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War exposure, 5-HTTLPR genotype and lifetime risk of depression

  • Sylvaine Artero (a1), Jacques Touchon (a1), Anne-Marie Dupuy (a1), Alain Malafosse (a2) and Karen Ritchie (a3)...

In 1962 approximately 1.5 million French people living in Algeria were repatriated to France in very poor and often life-threatening conditions. These people constitute a cohort for the study of the long-term impact of gene–environment interaction on depression.


To examine the interaction between a highly stressful life event and subsequent depression, and its modulation by a length polymorphism of the serotonin transporter gene (5–HTTLPR).


A community sample of people aged 65 years and over residing in the Montpellier region of the south of France was randomly recruited from electoral rolls. Genotyping was performed on 248 repatriated persons and 632 controls. Current and lifetime major and minor depressive disorders were assessed according to DSM-IV criteria.


A significant relationship was observed between exposure to repatriation and subsequent depression (P<0.002), but there was no significant effect of gene alone (P = 0.62). After controlling for age, gender, education, disability, recent life events and cognitive function, the gene–environment interaction (repatriation×5-HTTLPR) was globally significant (P<0.002; OR = 3.21, 95% CI 2.48–5.12). Individuals carrying the two short (s) alleles of 5-HTTLPR were observed to be at higher risk (P<0.005; OR = 2.34, 95% CI 1.24–4.32), particularly when repatriation occurred before age 35 years (P<0.002; OR = 2.91, 95% CI 1.44–5.88), but this did not reach significance in those who were older at the time of the event (P = 0.067).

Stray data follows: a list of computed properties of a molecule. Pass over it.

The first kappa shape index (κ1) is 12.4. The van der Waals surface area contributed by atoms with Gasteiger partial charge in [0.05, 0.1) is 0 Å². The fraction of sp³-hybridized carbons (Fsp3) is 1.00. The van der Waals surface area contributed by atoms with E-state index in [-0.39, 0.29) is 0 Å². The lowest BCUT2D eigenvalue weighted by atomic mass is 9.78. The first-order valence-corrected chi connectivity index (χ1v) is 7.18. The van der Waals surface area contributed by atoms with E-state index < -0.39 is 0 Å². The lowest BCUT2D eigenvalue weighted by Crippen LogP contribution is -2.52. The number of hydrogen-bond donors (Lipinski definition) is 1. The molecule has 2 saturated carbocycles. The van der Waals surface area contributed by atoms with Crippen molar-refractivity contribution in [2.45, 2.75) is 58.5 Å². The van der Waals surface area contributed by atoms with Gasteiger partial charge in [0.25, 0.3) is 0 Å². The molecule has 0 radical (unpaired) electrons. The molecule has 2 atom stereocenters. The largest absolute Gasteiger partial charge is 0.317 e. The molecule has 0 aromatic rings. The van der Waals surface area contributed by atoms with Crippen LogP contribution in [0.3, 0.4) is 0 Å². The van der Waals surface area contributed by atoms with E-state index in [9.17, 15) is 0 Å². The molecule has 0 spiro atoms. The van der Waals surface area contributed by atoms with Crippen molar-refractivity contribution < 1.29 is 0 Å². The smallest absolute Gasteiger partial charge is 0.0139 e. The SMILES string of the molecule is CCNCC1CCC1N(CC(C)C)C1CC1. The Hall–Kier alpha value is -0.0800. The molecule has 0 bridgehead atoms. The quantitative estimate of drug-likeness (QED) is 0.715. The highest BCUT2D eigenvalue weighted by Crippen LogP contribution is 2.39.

The association between depression and war repatriation was significantly modulated by 5-HTTLPR genotype but this appeared to occur only in people who were younger at the time of exposure.

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Corresponding author
Sylvaine Artero, INSERM U1061, Neuropsychiatry: Epidemiological and Clinical Research, La Colombière Hospital, 34093 Montpellier cedex 5, France. Email:
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The Enquête de Santé Psychologique – Risques, Incidence et Traitement (ESPRIT) project is financed by the regional government of Languedoc-Roussillon, the Agence Nationale de la Recherche and an unconditional grant from Novartis.

Declaration of interest


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War exposure, 5-HTTLPR genotype and lifetime risk of depression

  • Sylvaine Artero (a1), Jacques Touchon (a1), Anne-Marie Dupuy (a1), Alain Malafosse (a2) and Karen Ritchie (a3)...
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